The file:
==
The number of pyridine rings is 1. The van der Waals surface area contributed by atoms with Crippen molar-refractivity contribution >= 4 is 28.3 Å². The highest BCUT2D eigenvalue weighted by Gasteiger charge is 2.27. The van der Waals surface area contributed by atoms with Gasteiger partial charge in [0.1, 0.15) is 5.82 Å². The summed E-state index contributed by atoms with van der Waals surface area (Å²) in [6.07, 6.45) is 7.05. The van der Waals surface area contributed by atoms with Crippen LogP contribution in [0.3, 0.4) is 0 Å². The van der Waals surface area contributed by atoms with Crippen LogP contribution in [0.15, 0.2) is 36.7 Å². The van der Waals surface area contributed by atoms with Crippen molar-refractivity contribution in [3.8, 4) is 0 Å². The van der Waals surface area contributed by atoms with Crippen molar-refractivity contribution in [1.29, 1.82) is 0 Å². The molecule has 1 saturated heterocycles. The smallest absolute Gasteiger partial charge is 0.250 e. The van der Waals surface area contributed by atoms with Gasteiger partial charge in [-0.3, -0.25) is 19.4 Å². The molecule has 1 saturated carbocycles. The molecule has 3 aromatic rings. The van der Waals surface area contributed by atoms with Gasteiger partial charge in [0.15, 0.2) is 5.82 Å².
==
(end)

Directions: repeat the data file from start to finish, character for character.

The number of pyridine rings is 1. The van der Waals surface area contributed by atoms with Crippen molar-refractivity contribution >= 4 is 28.3 Å². The highest BCUT2D eigenvalue weighted by Gasteiger charge is 2.27. The van der Waals surface area contributed by atoms with Gasteiger partial charge in [0.1, 0.15) is 5.82 Å². The summed E-state index contributed by atoms with van der Waals surface area (Å²) in [6.07, 6.45) is 7.05. The van der Waals surface area contributed by atoms with Crippen LogP contribution in [0.3, 0.4) is 0 Å². The van der Waals surface area contributed by atoms with Crippen LogP contribution in [0.15, 0.2) is 36.7 Å². The van der Waals surface area contributed by atoms with Crippen molar-refractivity contribution in [3.8, 4) is 0 Å². The van der Waals surface area contributed by atoms with Crippen molar-refractivity contribution in [1.29, 1.82) is 0 Å². The molecule has 1 saturated heterocycles. The smallest absolute Gasteiger partial charge is 0.250 e. The van der Waals surface area contributed by atoms with Gasteiger partial charge in [-0.3, -0.25) is 19.4 Å². The molecule has 1 saturated carbocycles. The molecule has 3 aromatic rings. The van der Waals surface area contributed by atoms with Gasteiger partial charge in [0.15, 0.2) is 5.82 Å².